Washington Post: "Study Links Nurse Shortage to Pay That Lags Behind Inflation"
March 15, 2006 -- Today The Washington Post ran a short item linking fluctuations in the number of U.S. nurses to whether nursing wage increases had kept pace with inflation. Marc Kaufman's piece suggests that making sure the wage increases do keep pace is the key to resolving the nursing shortage. The story relies on a new report written by the Institute for Women's Policy Research (IWPR), funded by the Service Employees International Union, and based on data from the Bureau of Labor Statistics. We have no doubt that wages are a factor in the nursing crisis, especially in developing nations. But we doubt small wage increases in the U.S. will make much difference in resolving the shortage. Instead, it seems clear that that will require serious, long-term improvements in staffing, working conditions, health system reform, educational resources, and basic social respect.
The Post piece begins by asking how hospitals can "attract and keep much-needed nurses," and saying that the "answer is simple," according to the new study: "[i]ncrease nurses' wages at a rate that keeps them from falling behind inflation." The piece notes that the study found that between 1996 and 2000, when hospitals "began to complain" about the shortage, average nursing pay dropped 1.5 per cent, accounting for inflation. But the apparent 2.1 percent increase in inflation-adjusted wages in 2001 reportedly "result[ed in] a flood of job applications--with staff size increasing by 9.2 percent." The piece says that salaries continued to increase until 2003, "when wages and the number of practicing nurses began to decline again." The IWPR analysis reportedly also found that studies addressing how to attract more bedside nurses often ignore the pay issue, with only 11 of 49 recent studies examined concluding that raising wages at a rate above inflation would help solve the nurse shortage.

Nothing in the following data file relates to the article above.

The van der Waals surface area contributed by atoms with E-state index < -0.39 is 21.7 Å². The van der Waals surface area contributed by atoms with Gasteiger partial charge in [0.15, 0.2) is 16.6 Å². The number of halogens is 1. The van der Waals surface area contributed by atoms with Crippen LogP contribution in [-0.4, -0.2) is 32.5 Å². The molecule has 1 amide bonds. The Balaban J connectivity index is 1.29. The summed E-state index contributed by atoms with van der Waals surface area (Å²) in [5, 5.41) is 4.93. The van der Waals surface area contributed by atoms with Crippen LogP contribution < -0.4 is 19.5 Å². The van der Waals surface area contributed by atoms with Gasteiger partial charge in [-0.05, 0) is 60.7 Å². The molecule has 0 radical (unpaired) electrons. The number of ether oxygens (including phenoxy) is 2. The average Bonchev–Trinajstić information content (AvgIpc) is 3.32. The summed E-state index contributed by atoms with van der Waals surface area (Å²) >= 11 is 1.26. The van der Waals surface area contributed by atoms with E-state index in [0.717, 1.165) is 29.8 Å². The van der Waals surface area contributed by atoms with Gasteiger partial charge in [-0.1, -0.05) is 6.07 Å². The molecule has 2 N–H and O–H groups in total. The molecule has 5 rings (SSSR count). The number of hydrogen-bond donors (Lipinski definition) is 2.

No doubt wages are an important factor for many nurses, especially in parts of the nation and the world where pay remains low relative to the cost of living. But to claim that wages alone matter seems myopic. This data obviously suggests that there is a correlation between U.S. wages and nurse employment. But it does not seem to show causation, and it does not mean that simply raising nursing wages at the rate of inflation will solve the nursing shortage. That is extremely unlikely. Many if not most U.S. nurses who have left the bedside have cited desperate short-staffing and abysmal working conditions, not a lack of pay. And it is very difficult to believe that the half a million U.S. nurses no longer working in nursing can be lured back with simply pay increases at or even above the rate of inflation. Even if some could, that does not mean that the profession will be able to attract the huge numbers of additional nurses it will likely need to cope with demographic shifts. And of course, simply raising wages at the rate of inflation will not necessarily help much if the wages started out too low relative to the local cost of living. Any suggestion that small pay increases will resolve the shortage would appear to have more to do with narrow, short-term economic agendas than a genuine understanding of the global nursing crisis. A far more promising measure is that suggested in a recent study by Peter Buerhaus and colleagues in Health Affairs, which found that improving nurse staffing could actually save money in the long run. Another key element will likely be directing far more resources to nursing educators, who are reportedly unable to handle the number of qualified nursing applicants.
We thank the Washington Post for covering this important issue.
See the article: "Study Links Nurse Shortage to Pay That Lags Behind Inflation" from the March 15, 2006 edition of the Washington Post.